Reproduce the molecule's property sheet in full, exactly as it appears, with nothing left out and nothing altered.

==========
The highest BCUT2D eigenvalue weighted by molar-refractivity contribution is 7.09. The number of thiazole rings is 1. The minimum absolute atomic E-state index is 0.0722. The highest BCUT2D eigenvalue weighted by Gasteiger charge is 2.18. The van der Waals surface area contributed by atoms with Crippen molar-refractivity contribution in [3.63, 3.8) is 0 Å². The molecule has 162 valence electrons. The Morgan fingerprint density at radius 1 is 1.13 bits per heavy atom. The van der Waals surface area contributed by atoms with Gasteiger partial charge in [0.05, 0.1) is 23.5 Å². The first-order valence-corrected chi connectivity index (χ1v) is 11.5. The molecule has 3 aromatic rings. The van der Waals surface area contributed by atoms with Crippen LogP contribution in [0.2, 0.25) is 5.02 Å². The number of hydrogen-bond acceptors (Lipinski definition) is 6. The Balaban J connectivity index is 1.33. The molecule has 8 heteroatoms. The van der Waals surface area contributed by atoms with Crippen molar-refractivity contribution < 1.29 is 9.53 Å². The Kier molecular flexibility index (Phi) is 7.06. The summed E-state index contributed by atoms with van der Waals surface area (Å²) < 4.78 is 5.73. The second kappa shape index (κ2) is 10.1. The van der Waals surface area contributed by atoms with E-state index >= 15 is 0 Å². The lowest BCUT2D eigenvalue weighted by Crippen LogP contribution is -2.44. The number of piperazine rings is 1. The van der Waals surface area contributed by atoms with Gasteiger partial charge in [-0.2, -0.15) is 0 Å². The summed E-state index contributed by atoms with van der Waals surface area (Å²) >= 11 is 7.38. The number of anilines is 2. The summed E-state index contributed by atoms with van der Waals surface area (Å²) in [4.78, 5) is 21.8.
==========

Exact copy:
The highest BCUT2D eigenvalue weighted by molar-refractivity contribution is 7.09. The number of thiazole rings is 1. The minimum absolute atomic E-state index is 0.0722. The highest BCUT2D eigenvalue weighted by Gasteiger charge is 2.18. The van der Waals surface area contributed by atoms with Crippen molar-refractivity contribution in [3.63, 3.8) is 0 Å². The molecule has 162 valence electrons. The Morgan fingerprint density at radius 1 is 1.13 bits per heavy atom. The van der Waals surface area contributed by atoms with Gasteiger partial charge in [0.05, 0.1) is 23.5 Å². The first-order valence-corrected chi connectivity index (χ1v) is 11.5. The molecule has 3 aromatic rings. The van der Waals surface area contributed by atoms with Crippen LogP contribution in [0.2, 0.25) is 5.02 Å². The number of hydrogen-bond acceptors (Lipinski definition) is 6. The Balaban J connectivity index is 1.33. The molecule has 8 heteroatoms. The van der Waals surface area contributed by atoms with Crippen molar-refractivity contribution < 1.29 is 9.53 Å². The Kier molecular flexibility index (Phi) is 7.06. The summed E-state index contributed by atoms with van der Waals surface area (Å²) < 4.78 is 5.73. The second kappa shape index (κ2) is 10.1. The van der Waals surface area contributed by atoms with E-state index >= 15 is 0 Å². The lowest BCUT2D eigenvalue weighted by Crippen LogP contribution is -2.44. The number of piperazine rings is 1. The van der Waals surface area contributed by atoms with Gasteiger partial charge in [-0.2, -0.15) is 0 Å². The summed E-state index contributed by atoms with van der Waals surface area (Å²) >= 11 is 7.38. The number of anilines is 2. The summed E-state index contributed by atoms with van der Waals surface area (Å²) in [4.78, 5) is 21.8.